Ground cover plants for Los Angeles gardens

Sun Drops are another ground cover plant great for Los Angeles gardens

Sun Drops are another ground cover plant great for Los Angeles gardens

Living ground cover is a catch-all phrase for a lot of low growing plants grown together to literally cover the ground. In most landscapes there are areas that need general soil coverage. You might want to replace a water-hungry lawn with another green alternative, maybe even one that can take a little foot-traffic. There are also areas that look best with low-growing plantings. And sometimes there is only room for low plants to grow. Whether you are looking to cover a large expanse of ground or just to fill in an odd spot, there is bound to be a ground cover plant that will work just right for your Los Angeles landscape needs.

Lawn is actually a ground cover since it (surprise!) covers ground. Even gravel, bark and pavers are technically ground covers and these non-living varieties are wise choices to fill in areas for beauty, usefulness and cleanliness on larger properties. But here is some information about the living ground covers that grow happily to fill in between regular garden denizens, the non-living, and open areas.

Ground covers need to be chosen for the right location. Moisture lovers will have a hard time living on hillsides as water tends to slip down the hill rather than penetrating. Good ground covers for hills should have tenacious roots and handle some drought. Although the beleaguered ice plant has lost its magic due to being overused, it is still a good choice for hillsides. By the way, if you’ve ever tried to walk on it – especially on a hill, you will know why it’s called ice plant! There are many varieties in many colors, though the usual purple-pink variety (Delosperma) is probably the toughest for more demanding locations. One way to create more excitement with ice plant is by planting it in patches along with another ground cover so it creates either a design, or natural looking flows rather than the big flat blanket style used so often. Another good plant for hillsides in Los Angeles city and county is the Myoporum parvifolium. It will give you a rich green low-growing cover tickled with small white flowers in the spring. This one handles areas that get light frosts and hot summer sun.  Vinca minor also offers a very low profile and blooms with more showy purple flowers. Although it prefers a little shade, it is occasionally seen doing perfectly well right out there in our hot sun. In the hottest locations it prefers a tad more water.

On the coast , or inland — If you do have some dappled shade –, there are some very colorful choices available for hillside or flat. Cerastium (Snow in Summer) has bluish green soft little leaves and riotously happy white flowers that create a light, cool gentle-looking carpet. Ceratostigma (Dwarf Plumbago) grows to about 10” in height with deep green leaves and shockingly blue flowers that echo the shape of real plumbago blooms (pictured above). This plant can be grown by itself in the garden or used as a larger ground cover. It spreads by runners and puts on a wonderful show from early spring ‘til autumn when the leaves turn a glowing autumnal red. Then it virtually vanishes for the winter, returning to do its cycle all over again in the springtime.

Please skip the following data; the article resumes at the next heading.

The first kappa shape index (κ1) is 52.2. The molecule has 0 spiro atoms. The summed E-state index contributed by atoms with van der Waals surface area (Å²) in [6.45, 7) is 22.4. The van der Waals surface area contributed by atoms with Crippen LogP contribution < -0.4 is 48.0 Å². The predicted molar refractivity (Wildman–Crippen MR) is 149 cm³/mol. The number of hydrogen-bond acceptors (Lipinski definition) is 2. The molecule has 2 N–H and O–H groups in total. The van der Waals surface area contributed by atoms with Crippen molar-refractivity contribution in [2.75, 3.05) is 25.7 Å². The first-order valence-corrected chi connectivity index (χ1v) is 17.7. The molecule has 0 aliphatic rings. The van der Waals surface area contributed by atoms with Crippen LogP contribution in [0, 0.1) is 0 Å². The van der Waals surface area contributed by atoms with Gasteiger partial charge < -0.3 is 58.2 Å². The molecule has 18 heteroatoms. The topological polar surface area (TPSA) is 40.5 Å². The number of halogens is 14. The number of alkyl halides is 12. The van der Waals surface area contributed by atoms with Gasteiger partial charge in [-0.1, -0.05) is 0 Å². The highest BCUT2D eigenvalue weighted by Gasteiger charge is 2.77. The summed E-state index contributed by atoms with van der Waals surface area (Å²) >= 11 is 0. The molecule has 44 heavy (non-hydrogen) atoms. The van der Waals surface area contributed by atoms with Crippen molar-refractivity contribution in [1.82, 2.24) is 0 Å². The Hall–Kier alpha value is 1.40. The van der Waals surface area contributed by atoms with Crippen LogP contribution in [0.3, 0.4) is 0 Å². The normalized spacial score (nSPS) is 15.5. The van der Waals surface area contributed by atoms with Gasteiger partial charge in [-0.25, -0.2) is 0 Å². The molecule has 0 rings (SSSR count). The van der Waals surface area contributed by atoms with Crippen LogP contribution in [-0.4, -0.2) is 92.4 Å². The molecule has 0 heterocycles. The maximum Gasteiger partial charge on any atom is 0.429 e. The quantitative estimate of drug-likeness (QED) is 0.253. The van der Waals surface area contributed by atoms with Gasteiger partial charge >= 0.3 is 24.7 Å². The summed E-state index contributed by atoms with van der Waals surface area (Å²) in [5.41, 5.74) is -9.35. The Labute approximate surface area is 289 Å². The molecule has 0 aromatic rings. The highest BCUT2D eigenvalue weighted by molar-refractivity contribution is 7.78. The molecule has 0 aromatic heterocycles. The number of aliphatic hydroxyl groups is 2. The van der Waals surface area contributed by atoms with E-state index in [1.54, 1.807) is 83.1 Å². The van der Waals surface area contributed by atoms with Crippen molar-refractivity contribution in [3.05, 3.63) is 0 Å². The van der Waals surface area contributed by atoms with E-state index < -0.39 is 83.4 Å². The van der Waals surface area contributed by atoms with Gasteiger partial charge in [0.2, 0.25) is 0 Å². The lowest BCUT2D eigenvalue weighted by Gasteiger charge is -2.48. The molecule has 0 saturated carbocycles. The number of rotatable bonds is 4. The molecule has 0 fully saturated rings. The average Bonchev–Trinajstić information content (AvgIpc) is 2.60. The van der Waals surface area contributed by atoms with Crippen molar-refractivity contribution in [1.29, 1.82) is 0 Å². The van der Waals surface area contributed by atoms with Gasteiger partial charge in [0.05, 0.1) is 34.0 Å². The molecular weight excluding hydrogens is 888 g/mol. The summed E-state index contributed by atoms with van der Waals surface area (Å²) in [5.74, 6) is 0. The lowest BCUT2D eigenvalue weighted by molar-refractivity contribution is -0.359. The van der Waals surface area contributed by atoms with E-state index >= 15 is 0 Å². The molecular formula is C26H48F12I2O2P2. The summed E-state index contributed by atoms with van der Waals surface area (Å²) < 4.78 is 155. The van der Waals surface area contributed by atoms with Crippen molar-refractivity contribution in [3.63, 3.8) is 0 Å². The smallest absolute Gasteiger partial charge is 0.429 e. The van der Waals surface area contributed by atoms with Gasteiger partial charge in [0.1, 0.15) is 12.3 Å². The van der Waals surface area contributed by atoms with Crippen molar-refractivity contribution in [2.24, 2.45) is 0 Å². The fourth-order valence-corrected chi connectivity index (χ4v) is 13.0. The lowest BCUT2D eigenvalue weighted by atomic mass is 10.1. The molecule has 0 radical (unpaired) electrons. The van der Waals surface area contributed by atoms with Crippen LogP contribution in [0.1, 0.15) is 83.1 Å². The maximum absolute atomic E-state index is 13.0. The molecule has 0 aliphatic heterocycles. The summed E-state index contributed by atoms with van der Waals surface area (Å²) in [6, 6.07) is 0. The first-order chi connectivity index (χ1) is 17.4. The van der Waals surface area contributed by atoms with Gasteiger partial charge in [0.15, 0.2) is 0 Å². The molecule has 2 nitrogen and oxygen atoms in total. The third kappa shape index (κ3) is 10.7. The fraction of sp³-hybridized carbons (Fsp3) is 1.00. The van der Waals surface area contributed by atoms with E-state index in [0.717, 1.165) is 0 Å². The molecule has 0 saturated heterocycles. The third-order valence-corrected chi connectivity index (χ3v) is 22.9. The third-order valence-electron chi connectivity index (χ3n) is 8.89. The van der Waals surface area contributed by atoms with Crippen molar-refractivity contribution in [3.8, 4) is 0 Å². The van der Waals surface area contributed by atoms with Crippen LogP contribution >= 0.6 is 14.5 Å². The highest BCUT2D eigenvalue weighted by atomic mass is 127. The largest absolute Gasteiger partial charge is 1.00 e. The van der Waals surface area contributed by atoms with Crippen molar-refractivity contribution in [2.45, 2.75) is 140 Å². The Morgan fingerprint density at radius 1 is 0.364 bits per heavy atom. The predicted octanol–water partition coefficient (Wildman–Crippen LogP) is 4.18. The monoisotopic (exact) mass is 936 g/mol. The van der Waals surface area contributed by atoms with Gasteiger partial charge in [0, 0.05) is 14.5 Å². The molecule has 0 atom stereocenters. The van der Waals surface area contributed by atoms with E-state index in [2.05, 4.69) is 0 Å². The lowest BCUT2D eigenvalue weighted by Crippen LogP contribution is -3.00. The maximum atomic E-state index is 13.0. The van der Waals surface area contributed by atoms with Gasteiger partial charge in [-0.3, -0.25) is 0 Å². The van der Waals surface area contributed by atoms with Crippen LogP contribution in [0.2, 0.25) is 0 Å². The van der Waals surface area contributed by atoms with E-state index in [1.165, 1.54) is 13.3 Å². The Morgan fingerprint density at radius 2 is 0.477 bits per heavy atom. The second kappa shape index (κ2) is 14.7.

The old standby, creeping rosemary (rosmarinus o. prostrates) is a sure thing to fill in almost anyplace in full sun. R. ‘Collingswood’ is a variety that will give you brighter colored flowers. For one of the most intensely colorful prostrate varieties R. ‘Irene’ can’t be beat. Rosemaries are easy, low-maintenance ground covers for most any area, doing well even on difficult soils, however, they do draw bees, so you might want to think twice before using too much rosemary close to bathing areas. Another benefit of planting rosemary is that even the most decorative variety will serve well for cooking. And if you have wandering pets on your land, they just might return to you smelling wonderfully herbal after meandering around your property!

Verbena comes in not only a choice of colors, but a selection of varieties. There is the annual verbena that allows you to choose almost any color you want, but only for the short life span of any annual. Or there are perennial versions of reasonably drought-tolerant verbena usually seen in lavender colors. Verbena tenuisecta is a tougher variety, also in the lavender purple color range.  Verbena rigida, with its slightly taller and more course appearance is tougher still. This latter variety is very drought-tolerant and will do well in full sun, sometimes becoming mildly invasive with a little extra water. It runs with underground roots and pushes its rough-leaved shoots between other plants to show off its bright purple flowers over a long season. Verbenas are ideal for water conscious landscapes in the Los Angeles area.

You can always find the ubiquitous gazania daisy in affordable flats as a ground cover for large areas. The interior kalidescopic designs are fascinating and they do come in a wide assortment of colors.  Other ground covers may be less colorful, like using creeping red fescue to give a long shiny green-grass effect, particularly effective on hills. Flat areas can be seeded with mixed low-growing wildflowers to create meadows. Low growing succulents like some small sedums as well as the low mounding blue grass of the Festuca ovata glauca are drought tolerant and work wonderfully in Southwestern, Cactus or natural styled gardens. Some of the prostrate junipers will give you evergreen coverage that will require hardly any upkeep.